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The Old Man and the DEA

Posted by TestOut Staff on

There's a new movie directed by and starring Clint Eastwood that will arrive in theaters just two weeks before Christmas. Most people have certain expectations of Eastwood, who was an established movie action hero when the empty chair he scolded at the 2012 Republican National Convention was barely a footstool. Eastwood has gotten a little long in the tooth since the good old days, of course, and doesn't beat up quite as many bad guys as he used to.

His new film, The Mule, in fact, features the formerly jut-jawed cowboy and star of the "Dirty Harry" Callahan film franchise as a bad guy of the sort that his younger self would have shot in the face after delivering a steely one-liner. Well, maybe not shot in the face. Eastwood's character in The Mule is a bony old bag of wrinkles who looks like he'd probably blow over in a stiff breeze. Not exactly the kind of fellow who whips movie audiences into a tizzy of righteous wrath.

Moderately feisty octogenarian Earl Stone, you see, is a transport driver for a Mexican cartel, hauling drugs around the heartland in exchange for fistfuls of dollars and sadly reflecting on the better man he should have been in his younger years. The brand new trailer for The Mule doesn't do much more than hint at what fate may have in store for Stone, who is loosely based on a real-life drug runner who was 87 at the time of his arrest by a DEA special agent.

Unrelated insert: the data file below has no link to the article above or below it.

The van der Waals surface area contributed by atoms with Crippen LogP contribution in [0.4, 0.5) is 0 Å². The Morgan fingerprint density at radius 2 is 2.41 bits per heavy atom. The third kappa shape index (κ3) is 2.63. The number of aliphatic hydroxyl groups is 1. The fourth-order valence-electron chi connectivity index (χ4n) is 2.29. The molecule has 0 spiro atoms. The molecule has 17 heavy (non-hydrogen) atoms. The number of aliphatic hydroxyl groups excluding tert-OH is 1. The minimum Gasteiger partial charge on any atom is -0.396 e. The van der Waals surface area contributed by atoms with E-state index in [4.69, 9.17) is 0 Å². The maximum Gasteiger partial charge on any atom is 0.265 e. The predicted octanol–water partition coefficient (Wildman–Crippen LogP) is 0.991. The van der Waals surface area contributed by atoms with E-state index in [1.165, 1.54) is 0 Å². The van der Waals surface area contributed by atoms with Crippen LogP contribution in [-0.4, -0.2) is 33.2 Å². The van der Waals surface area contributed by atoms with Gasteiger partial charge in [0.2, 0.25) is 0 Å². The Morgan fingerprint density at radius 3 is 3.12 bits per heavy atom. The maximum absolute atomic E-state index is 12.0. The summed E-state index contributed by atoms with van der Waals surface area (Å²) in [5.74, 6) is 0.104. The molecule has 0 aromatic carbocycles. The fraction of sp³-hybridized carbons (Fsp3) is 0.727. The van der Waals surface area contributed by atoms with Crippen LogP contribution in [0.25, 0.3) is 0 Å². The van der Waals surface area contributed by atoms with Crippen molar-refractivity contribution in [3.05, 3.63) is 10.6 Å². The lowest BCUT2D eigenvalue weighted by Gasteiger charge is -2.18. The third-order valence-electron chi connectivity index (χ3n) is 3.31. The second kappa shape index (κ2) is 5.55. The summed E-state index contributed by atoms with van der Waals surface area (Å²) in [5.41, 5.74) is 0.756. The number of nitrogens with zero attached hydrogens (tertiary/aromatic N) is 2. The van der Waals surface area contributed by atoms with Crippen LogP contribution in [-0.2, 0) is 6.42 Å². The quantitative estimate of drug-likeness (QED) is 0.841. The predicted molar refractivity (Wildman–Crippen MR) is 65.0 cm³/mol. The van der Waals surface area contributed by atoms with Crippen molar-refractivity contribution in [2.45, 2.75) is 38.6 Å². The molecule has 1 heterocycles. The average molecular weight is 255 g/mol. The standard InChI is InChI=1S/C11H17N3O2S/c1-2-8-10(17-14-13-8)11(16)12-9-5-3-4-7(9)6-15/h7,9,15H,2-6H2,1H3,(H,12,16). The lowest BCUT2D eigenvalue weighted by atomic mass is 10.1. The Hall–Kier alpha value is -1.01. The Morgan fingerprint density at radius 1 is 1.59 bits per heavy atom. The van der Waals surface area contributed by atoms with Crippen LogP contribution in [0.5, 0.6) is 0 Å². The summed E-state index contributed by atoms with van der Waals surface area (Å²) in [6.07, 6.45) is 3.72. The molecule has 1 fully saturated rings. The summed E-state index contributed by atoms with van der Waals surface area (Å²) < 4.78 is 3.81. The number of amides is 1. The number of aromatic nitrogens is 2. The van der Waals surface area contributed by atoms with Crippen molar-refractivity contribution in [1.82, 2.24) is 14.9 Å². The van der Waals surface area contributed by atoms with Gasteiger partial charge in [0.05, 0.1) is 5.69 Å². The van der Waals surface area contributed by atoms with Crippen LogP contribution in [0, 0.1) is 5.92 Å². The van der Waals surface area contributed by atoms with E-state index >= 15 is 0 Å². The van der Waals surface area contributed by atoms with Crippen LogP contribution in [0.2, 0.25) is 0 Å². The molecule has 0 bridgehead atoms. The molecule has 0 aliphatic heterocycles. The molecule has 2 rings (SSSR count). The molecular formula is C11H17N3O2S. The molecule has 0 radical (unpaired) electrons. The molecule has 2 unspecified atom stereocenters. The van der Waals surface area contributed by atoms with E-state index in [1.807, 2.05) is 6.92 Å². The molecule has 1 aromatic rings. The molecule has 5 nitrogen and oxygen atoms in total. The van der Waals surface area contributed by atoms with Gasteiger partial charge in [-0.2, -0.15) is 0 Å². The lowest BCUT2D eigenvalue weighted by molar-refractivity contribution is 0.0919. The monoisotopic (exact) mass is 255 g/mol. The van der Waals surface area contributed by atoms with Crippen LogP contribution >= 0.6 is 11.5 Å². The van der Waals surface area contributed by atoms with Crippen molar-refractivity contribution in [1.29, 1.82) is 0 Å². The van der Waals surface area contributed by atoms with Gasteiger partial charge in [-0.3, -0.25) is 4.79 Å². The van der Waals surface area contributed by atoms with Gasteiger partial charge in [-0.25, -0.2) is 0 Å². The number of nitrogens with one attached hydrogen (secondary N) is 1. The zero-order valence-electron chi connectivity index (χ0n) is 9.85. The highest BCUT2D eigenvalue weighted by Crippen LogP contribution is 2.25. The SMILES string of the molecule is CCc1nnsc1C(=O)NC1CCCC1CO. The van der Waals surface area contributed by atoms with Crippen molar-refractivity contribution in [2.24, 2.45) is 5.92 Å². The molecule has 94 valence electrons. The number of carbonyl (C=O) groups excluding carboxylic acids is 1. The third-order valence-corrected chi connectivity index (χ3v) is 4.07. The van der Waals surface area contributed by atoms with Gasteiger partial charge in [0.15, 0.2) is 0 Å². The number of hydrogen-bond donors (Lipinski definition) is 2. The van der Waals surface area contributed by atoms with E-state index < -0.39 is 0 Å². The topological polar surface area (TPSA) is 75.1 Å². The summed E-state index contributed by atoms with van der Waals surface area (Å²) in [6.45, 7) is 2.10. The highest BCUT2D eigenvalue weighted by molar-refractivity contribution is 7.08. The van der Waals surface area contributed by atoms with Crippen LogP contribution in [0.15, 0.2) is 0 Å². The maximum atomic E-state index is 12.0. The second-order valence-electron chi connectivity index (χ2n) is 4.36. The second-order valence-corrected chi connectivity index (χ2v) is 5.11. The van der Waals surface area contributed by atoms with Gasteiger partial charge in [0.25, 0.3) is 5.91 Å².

No doubt there are a number of different reasons why somebody gets into drug smuggling at an age when many people are getting into coffins. Like a lot of things in life, it probably has at least something to do with dollar signs. Admittedly, it can be hard to earn a living at an age when one might be considered too frail to hire on as a greeter at Walmart. Maybe your retirement planning didn't pan out, and those Social Security checks just aren't cutting it.

There are better ways to plan for your sunset years. For one thing, you could get into IT right now, while your mind is still sharp and the cost of training is still relatively affordable. Information technology, perhaps more than any other industry, offers as much room to grow and develop as you can handle. You'll never run out of new things to learn, and that's probably at least as exciting as rattling down the Interstate in an old pickup, hoping the cops don't pull you over.

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